Private Equity in Portugal: The Best Way to Break into Finance as a Consultant?
How can you break into private equity as a consultant?
But the best strategy might be to go to Portugal – or, better yet, be from Portugal.
It’s one of the few places in the world where consultants, rather than bankers, dominate the PE industry.
I was immediately interested when I heard about this, so I recently spoke with a reader who gave me all the details:
Origin Story: How I Learned to Stop Worrying and Love Consultants
Q: Can you please tell us your story, and then explain how consultants took over the industry?
A: I’m originally from Portugal. I studied at a few well-known European universities for my undergraduate and Master’s degrees, and then I worked for several consulting firms in both internship and full-time roles.
I became interested in private equity when I did a short internship at a regional PE firm, and I decided that I wanted to get into the industry.
My adviser told me to get more work experience in banking or consulting first, but there isn’t a strong culture of investment banks here – if you want to do IB, you have to go to Madrid or London.
I chose consulting and then returned home and won a role at a local private equity fund.
Before the 2008-2009 financial crisis, there were two major PE firms here: Explorer, which focused on traditional leveraged buyouts, and ECS, which did a lot of restructuring deals.
A third fund was Magnum Capital, which focuses on Iberia as a whole and which has done deals across all sectors. Other Iberian funds exist, but they tend to focus on Spain.
One good example is Oxy Capital, which was founded in 2012 and is now the 2nd biggest fund in the country by AUM (see graph 7 on page 11 of this report); it’s also one of the most active recruiters of students straight out of university.
I believe Explorer is still bigger, but some of its funds might be based outside of Portugal, so CMVM doesn’t consider them.
These funds focus on recruiting:
- Consultants who want to move into PE.
- Students straight out of university.
Firms recruit consultants because compensation here is lower than PE compensation in London or NY, so it’s unrealistic to attract bankers from large banks and elite boutiques who are working abroad.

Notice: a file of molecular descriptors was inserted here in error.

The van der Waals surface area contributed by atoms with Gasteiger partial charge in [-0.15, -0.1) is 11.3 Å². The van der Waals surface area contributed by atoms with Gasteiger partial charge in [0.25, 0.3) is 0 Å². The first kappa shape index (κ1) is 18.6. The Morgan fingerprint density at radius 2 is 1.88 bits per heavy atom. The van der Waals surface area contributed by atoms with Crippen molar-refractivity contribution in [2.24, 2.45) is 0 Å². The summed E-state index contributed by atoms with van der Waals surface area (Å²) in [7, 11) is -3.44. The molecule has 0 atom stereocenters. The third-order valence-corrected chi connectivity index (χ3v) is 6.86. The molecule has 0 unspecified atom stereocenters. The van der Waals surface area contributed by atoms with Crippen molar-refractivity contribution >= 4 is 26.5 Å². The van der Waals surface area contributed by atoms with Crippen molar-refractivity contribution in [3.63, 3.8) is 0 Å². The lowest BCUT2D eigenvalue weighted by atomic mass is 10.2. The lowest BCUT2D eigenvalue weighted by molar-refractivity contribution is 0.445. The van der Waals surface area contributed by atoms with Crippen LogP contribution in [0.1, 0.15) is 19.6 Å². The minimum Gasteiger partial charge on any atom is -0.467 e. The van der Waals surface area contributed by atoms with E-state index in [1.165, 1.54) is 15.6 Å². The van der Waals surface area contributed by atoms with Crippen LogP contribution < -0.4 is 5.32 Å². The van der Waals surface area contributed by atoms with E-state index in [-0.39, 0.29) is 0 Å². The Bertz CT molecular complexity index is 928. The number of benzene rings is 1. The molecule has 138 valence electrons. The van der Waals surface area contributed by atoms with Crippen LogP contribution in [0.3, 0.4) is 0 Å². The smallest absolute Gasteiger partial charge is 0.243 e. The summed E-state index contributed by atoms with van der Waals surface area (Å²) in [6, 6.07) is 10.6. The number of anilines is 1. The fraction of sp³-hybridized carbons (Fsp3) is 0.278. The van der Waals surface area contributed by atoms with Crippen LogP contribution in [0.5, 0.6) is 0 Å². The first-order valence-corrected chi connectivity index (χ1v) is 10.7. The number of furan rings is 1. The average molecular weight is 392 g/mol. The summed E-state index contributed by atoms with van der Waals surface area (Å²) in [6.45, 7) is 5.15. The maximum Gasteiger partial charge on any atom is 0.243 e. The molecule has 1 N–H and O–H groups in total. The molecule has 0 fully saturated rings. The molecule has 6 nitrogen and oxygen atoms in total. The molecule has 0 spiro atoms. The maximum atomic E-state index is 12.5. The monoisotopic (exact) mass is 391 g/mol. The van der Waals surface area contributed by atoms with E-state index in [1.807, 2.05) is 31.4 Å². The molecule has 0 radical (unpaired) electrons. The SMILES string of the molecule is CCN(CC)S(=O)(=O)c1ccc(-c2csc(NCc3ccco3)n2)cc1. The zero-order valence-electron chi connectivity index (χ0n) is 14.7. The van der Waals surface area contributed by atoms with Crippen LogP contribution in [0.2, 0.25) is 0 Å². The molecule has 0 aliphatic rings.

Also, there’s more of an operational focus, and consultants are often better-suited for that.
Q: And it sounds like you need to be from the country to win an offer.
A: Yes. You stand almost no chance of getting into the industry here as a foreigner – not only in Portugal, but also in Spain, France, and Italy.
It’s not just the language requirement; plenty of Europeans learn these languages growing up.
A big part of it is the culture and making local companies feel comfortable with you.
If a banker from Portugal wants to return to work here, we’ll welcome him/her with open arms.
But it’s usually not realistic, so we plan to recruit consultants and train them on the job.
Q: And what should you expect in the recruiting process?
Are there any differences compared with standard private equity interviews?
A: Not really; you still go through 2-3 rounds of interviews, speak with most of the team, including the Partners, and do a final round with the most senior person (often the CEO).
You’ll also get the usual “fit” and technical questions. The main differences are:
- Case Studies – They’re more like consulting case studies rather than traditional modeling or LBO-related case studies.
- Information on the Firm – Many PE firms in Portugal list very little information publicly, but you’re still expected to know a lot. So, you need to read newspapers or find information about deals and portfolio companies online. Capital IQ access helps, but it’s not essential.
Also, even if you join from university or consulting, you’ll still be expected to know valuation, the trade-offs of different multiples and methodologies, and other nuances.
The Industry Landscape
Q: How would you describe the industry?
Let’s start with the breakout of domestic and international funds.
A: No big international funds (KKR, Blackstone, Carlyle, etc.) operate here.
Some of them have offices in Madrid, but if one of these funds is interested in Portugal, they’ll assign a Portuguese team member in London to the deal.
So, besides the occasional huge deal, domestic funds are responsible for almost all the activity.
Besides the four funds I mentioned previously – Explorer, ECS, Magnum, and Oxy Capital – other active funds include Atena, Vallis, Inter-Risco, and several bank-affiliated funds, such as Caixa Capital and BCP Capital.
Q: And what’s the deal focus?
A: Immediately after the financial crisis and Eurozone crisis, restructuring deals were the most common ones, but regulations under Basel III have made them less common and lucrative.